Yeovil Hospitals - fiveways

fiveways hospital

Yeovil's first hospital, 1872-1922

 

By the middle 1860s it was clear that the Yeovil General Dispensary was rapidly outgrowing the facilities at Kingston. A plot of land at Fiveways, the last vestiges of a former field known as Batt's Corner, was purchased for £410 (about £230,000 at 2017's value) in 1868 as the site of a new, permanent hospital to supersede the Dispensary.

An open design competition was held for the proposed new hospital and 27 submissions were received. The competition winner was a Mr Johnson of London and the building contract was awarded to local builder Frederick Cox. The new 20-bed Fiveways Hospital was built at a cost of £1,195 (about £630,000 at 2017's value), the foundation stone being laid by Miss Charlotte Goodford of Chilton Cantelo on 31 May 1871. The hospital opened in January 1872 just as an outbreak of smallpox hit Yeovil.

In the 1911 census there were seven staff 'living in' including Matron Sarah Harris, Sister Harriett Carstairs, three nurses and two servants. Additionally there were eleven patients. The longest serving member of staff was Dr Charles Marsh, who was associated with Yeovil's hospitals from 1880 until 1926.

As with the General Dispensary before, by the time of the First World War it was becoming clear that the Fiveways Hospital was too small for its purpose. In 1916 the hospital trustees purchased Kingston Manor, from the estate of Thomas Dampier-Bide, together with its extensive grounds, with the intention of building a new larger general hospital. When the new hospital opened in 1923, Fiveways Hospital became the new Maternity Unit.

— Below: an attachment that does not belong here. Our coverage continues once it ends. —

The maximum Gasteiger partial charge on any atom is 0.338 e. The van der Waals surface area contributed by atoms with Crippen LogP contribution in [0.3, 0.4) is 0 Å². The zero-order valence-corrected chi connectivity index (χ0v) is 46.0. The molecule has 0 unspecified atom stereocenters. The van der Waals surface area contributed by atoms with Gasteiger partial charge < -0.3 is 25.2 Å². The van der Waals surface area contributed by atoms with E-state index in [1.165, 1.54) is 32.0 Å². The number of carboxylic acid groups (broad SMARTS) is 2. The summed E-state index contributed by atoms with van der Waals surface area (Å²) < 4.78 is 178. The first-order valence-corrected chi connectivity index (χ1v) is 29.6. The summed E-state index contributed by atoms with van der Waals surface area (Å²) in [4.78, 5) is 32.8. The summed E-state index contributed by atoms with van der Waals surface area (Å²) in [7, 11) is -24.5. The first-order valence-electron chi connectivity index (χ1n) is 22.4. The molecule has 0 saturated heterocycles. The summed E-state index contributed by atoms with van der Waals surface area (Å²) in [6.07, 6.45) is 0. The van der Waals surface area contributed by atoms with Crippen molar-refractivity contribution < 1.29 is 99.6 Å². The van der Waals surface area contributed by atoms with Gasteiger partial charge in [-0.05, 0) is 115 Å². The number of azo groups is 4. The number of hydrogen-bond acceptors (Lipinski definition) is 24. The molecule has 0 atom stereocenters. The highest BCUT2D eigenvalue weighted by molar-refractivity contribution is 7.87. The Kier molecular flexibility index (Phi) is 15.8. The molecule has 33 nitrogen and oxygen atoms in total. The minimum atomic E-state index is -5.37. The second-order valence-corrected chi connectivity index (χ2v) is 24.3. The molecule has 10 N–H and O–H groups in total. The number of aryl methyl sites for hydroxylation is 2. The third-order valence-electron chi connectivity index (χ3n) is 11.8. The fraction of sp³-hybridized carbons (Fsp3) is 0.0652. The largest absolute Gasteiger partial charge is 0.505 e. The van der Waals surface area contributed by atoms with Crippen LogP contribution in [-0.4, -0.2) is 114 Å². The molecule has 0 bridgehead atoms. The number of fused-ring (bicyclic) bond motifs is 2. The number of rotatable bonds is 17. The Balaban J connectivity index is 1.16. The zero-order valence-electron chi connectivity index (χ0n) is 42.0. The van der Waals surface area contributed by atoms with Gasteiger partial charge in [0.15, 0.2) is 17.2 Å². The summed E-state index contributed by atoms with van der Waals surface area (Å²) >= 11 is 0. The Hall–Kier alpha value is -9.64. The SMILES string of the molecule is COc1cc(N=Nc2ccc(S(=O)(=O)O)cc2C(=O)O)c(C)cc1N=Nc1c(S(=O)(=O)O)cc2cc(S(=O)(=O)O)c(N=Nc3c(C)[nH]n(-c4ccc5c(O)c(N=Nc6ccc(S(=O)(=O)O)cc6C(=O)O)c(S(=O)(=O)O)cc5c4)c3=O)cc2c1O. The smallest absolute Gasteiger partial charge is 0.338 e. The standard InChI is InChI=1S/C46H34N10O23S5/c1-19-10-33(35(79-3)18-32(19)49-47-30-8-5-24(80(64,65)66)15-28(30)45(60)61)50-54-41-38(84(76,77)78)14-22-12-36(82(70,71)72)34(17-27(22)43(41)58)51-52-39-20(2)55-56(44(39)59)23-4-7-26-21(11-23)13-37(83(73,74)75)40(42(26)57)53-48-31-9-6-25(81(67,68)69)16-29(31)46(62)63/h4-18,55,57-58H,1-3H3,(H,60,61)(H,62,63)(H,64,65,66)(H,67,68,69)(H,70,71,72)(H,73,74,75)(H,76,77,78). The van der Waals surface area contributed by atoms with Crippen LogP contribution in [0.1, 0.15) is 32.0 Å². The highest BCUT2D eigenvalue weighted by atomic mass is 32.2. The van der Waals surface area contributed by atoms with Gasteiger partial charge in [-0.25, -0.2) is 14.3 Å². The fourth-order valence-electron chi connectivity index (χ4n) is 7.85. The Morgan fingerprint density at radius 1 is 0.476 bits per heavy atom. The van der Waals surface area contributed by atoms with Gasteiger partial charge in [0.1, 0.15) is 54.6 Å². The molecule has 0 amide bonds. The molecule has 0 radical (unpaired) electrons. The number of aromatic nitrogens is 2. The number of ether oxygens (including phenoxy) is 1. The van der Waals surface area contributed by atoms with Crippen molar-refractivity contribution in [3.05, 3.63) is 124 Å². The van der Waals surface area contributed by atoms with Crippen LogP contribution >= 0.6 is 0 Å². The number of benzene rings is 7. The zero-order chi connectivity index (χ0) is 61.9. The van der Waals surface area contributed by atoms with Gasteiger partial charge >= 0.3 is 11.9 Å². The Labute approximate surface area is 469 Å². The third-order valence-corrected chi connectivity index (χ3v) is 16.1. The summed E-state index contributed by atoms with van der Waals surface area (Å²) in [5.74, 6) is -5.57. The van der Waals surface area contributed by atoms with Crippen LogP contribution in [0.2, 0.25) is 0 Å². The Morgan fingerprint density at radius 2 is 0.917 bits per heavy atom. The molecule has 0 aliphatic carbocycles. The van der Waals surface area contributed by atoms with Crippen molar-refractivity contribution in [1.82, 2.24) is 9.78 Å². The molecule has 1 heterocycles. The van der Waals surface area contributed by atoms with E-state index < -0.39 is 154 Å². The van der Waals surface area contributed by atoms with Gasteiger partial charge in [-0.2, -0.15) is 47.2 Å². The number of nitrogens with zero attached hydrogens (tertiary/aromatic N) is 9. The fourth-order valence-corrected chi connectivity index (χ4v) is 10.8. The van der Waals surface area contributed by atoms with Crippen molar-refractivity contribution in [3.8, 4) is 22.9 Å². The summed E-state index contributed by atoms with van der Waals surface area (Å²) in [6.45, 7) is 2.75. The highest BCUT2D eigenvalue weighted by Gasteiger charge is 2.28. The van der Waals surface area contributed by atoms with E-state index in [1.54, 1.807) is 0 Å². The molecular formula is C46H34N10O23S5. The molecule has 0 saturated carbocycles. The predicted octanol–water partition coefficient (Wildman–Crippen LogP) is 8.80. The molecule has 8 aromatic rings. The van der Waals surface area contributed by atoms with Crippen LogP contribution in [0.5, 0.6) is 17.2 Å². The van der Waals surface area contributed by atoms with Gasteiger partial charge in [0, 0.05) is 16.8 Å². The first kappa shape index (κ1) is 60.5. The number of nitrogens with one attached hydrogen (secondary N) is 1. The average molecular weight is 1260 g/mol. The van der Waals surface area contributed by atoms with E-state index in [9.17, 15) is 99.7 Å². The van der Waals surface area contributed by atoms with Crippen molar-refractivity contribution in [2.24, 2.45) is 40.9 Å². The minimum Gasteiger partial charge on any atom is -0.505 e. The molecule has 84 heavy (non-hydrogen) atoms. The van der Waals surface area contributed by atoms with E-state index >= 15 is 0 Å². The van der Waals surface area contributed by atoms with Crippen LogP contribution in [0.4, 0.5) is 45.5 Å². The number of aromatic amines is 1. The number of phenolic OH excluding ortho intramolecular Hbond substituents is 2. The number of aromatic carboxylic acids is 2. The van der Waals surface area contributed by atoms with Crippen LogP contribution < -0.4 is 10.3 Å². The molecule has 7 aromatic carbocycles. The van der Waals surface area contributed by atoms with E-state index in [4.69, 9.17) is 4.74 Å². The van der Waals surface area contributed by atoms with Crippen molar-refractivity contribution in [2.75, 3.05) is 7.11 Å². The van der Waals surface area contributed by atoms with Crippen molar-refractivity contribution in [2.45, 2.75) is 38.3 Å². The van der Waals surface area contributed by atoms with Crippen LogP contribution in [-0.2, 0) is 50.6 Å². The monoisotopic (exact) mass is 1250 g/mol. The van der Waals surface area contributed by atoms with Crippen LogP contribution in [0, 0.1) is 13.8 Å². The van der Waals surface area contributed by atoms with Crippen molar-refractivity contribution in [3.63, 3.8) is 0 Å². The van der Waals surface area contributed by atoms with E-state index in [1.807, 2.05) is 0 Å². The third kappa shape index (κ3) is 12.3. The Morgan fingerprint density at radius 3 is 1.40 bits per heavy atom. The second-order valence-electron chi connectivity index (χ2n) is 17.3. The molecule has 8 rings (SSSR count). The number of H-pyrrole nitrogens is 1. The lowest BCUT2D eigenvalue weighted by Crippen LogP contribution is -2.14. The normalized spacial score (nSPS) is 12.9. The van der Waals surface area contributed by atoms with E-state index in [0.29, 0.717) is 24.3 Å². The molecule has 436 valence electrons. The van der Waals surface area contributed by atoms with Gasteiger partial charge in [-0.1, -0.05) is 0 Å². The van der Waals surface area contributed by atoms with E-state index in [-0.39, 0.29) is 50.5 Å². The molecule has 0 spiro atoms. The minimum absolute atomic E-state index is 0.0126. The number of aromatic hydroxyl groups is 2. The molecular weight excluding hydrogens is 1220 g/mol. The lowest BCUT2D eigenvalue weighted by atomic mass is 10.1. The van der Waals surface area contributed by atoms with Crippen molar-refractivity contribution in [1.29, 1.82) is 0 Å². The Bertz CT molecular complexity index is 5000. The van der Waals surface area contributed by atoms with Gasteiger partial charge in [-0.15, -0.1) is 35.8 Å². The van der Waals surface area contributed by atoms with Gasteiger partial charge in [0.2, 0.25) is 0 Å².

In 1968 a new maternity unit opened and Fiveways became redundant. The Fiveways Hospital was finally demolished in 1969 and the site was lost as the new Fiveways roundabout was developed.

 

gallery

 

Dating to around 1872, this is probably the earliest photograph of the new hospital at Fiveways. Photographed from Kingston and showing the Kingston Toll Gates.

 

Fiveways Hospital photographed around 1880 by Henry Stiby.

 

This photograph was taken by Yeovil Photographer Jarratt Beckett and published in his 1897 book  "Somerset viewed through a Camera".

 


Courtesy of Jack Sweet

Fiveways Hospital, photographed in 1906.

 


From my collection

Fiveways Hospital featured in a postcard dated 1903.

 


From my collection

Judging by the size of the trees outside the hospital, this postcard dates to about 1908.

 


From my collection

This hand-coloured postcard with an integral frame was part of a series of Yeovil postcards produced around 1910. This example was posted in 1911.

 


From my collection

The full image of the previous postcard used as a postcard in its own right. This example was posted in 1913.

 

A slightly different view in 1912, showing a relatively narrow Ilchester Road with the car in it.

 


From my collection

A postcard of the men's ward at the hospital. The matron poses with several nurses and patients. Photographed in 1909.

 

The matron and several nurses in a ward at Fiveways Hospital. Photographed in 1909.

 

The Operating Theatre of Fiveways Hospital, probably photographed around 1910.

 


Courtesy of Jack Sweet

Yeovil Hospital staff photographed on 20 March 1915.

 

This postcard of 1924 shows an equally-narrow Preston Road running off to the left.

 


From my collection  -  This photograph features in my book 'Yeovil From Old Photographs'.

Fiveways photographed in the early 1950s when the roundabout still had its black and white markings - painted on during the war so that it was easier to see in the blackout.

 


From my collection

A postcard, of the 1950s, showing the relative position of the hospital to the Five Crossroads roundabout, as seen from Kingston.

 

This photograph of the early 1960s shows the hospital facing the Fiveways Roundabout when it really did have five ways and before the roundabout grew out of all proportion. Kingston at bottom left, Preston Road at left with the bus, Ilchester Road at centre to the right of the hospital, Mudford Road with the car and motorbike exiting and Higher Kingston at bottom right.

 

The hospital was demolished in 1969, photographed from Fiveways Roundabout. At right is the terrace of houses called Tavener's Row, later Primrose Cottages.